WB Gregory J. Knott is the Worshipful Master of Ogden Lodge No. 754 in Ogden (IL) and a plural member of St. Joseph Lodge No. 970 (IL), Homer Lodge No. 199 (IL) and Naval Lodge No. 4 in Washington, DC.


[i] “Educate Home - World War I Centennial.” Finding The Lost Battalion - Home - World War I Centennial, World War 1 Centennial Commision,
[ii] Stables, Gordon. “1917: Woodrow Wilson's Call to War Pulled America onto a Global Stage.”The Conversation, The Conversation, 24 June 2018,
[iii] Scrogin, Austin H. Proceedings of the Most Worshipful Grand Lodge of Illinois. Vol. 79, Grand Lodge of Illinois, 1918.
[iv] Ibid

1 comment:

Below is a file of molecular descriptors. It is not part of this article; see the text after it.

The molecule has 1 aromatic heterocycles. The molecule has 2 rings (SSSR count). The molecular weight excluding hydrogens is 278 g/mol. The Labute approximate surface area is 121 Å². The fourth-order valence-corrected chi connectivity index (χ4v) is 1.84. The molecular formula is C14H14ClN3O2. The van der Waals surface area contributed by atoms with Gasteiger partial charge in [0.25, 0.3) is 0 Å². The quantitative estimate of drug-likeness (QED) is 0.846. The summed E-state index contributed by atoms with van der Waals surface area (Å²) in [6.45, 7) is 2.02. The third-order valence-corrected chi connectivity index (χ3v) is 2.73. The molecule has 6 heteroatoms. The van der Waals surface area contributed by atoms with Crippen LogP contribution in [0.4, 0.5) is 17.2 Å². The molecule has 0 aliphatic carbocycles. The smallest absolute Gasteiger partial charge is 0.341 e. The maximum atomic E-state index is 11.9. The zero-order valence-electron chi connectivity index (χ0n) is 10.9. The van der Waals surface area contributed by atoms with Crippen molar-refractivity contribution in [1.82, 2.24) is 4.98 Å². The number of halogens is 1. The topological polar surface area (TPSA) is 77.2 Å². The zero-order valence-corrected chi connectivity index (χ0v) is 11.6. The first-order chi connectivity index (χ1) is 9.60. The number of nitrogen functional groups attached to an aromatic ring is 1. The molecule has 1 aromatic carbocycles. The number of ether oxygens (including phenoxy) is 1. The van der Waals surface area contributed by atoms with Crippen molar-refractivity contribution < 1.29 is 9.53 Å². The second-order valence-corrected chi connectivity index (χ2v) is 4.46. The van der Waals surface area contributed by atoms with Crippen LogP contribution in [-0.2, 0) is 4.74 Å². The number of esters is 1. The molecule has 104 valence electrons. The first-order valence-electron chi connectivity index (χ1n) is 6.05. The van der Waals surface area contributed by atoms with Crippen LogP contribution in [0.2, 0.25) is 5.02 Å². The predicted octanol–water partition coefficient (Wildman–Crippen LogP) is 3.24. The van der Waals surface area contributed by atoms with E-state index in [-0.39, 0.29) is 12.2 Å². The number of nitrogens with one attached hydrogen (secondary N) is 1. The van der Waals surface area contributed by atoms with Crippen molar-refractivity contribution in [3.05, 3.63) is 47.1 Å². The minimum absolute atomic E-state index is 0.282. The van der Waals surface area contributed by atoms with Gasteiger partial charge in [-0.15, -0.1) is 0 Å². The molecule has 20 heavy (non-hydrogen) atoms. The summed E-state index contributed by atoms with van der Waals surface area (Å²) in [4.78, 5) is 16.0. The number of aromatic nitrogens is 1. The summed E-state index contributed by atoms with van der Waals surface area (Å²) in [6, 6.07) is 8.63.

1. Tough question. I'm not an expert on FMy, but here are my two cents as a new, bborderline--millennial member. FMy comes from a different time. We memorize, take time to consider things, and grow personal relationships with btothers. The world now wants us to archive and search, hurry and multitask, and to gain more connections without relationships. I think millennials will get to the point where theey want what we have to offer (around the time they start voting in their 40's), but how different will the world be then? Like several other groups I am in, to grow membership we need to get people to unplug from today and reconnect with something older. Something meaningful. The original social networks. To get people to unplug and reconnect, FMy needs to take the counterintuitive step of becoming more openly connected. Millennials and their choldren need to see that our organization is global, not local. So we don't need to re-invent the wheel, the wheels of FMy are perfectly round. We need to change the look of what is on the chassis. It needs more features, but at the heart it does not change. It still runs on the same fuel. It still moves men who are willing to put in the time for proper maintenance from West to East. But we do have to get ourselves off the State Highways and onto the internet super freeways at a speed that makes us a part of the traffic, and not the car in the slow lane letting everyone pass us by.